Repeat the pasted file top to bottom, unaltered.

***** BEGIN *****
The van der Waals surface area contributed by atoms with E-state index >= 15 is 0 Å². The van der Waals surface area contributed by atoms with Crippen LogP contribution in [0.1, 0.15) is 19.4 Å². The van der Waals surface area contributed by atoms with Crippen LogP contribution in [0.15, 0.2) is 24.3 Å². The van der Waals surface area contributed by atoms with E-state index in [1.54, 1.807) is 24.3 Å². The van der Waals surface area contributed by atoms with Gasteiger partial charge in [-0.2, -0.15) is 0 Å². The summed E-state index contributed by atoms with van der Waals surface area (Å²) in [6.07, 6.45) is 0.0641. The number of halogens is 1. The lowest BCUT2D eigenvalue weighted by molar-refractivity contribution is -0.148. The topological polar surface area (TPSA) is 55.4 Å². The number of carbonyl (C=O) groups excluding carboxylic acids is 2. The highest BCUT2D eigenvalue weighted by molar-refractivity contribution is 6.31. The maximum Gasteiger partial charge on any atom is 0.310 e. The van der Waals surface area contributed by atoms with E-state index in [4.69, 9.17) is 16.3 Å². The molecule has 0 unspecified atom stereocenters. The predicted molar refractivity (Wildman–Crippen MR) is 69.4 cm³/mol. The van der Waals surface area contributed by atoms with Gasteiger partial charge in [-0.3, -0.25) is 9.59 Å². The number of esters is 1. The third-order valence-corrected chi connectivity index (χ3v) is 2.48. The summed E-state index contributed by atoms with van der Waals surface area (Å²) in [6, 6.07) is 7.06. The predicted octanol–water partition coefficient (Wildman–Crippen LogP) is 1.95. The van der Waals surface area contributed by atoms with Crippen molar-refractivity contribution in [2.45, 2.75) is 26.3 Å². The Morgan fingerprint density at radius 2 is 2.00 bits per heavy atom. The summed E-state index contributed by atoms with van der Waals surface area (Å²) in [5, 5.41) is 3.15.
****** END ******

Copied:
The van der Waals surface area contributed by atoms with E-state index >= 15 is 0 Å². The van der Waals surface area contributed by atoms with Crippen LogP contribution in [0.1, 0.15) is 19.4 Å². The van der Waals surface area contributed by atoms with Crippen LogP contribution in [0.15, 0.2) is 24.3 Å². The van der Waals surface area contributed by atoms with E-state index in [1.54, 1.807) is 24.3 Å². The van der Waals surface area contributed by atoms with Gasteiger partial charge in [-0.2, -0.15) is 0 Å². The summed E-state index contributed by atoms with van der Waals surface area (Å²) in [6.07, 6.45) is 0.0641. The number of halogens is 1. The lowest BCUT2D eigenvalue weighted by molar-refractivity contribution is -0.148. The topological polar surface area (TPSA) is 55.4 Å². The number of carbonyl (C=O) groups excluding carboxylic acids is 2. The highest BCUT2D eigenvalue weighted by molar-refractivity contribution is 6.31. The maximum Gasteiger partial charge on any atom is 0.310 e. The van der Waals surface area contributed by atoms with E-state index in [4.69, 9.17) is 16.3 Å². The molecule has 0 unspecified atom stereocenters. The predicted molar refractivity (Wildman–Crippen MR) is 69.4 cm³/mol. The van der Waals surface area contributed by atoms with Gasteiger partial charge in [-0.3, -0.25) is 9.59 Å². The number of esters is 1. The third-order valence-corrected chi connectivity index (χ3v) is 2.48. The summed E-state index contributed by atoms with van der Waals surface area (Å²) in [6, 6.07) is 7.06. The predicted octanol–water partition coefficient (Wildman–Crippen LogP) is 1.95. The van der Waals surface area contributed by atoms with Crippen molar-refractivity contribution in [2.45, 2.75) is 26.3 Å². The Morgan fingerprint density at radius 2 is 2.00 bits per heavy atom. The summed E-state index contributed by atoms with van der Waals surface area (Å²) in [5, 5.41) is 3.15.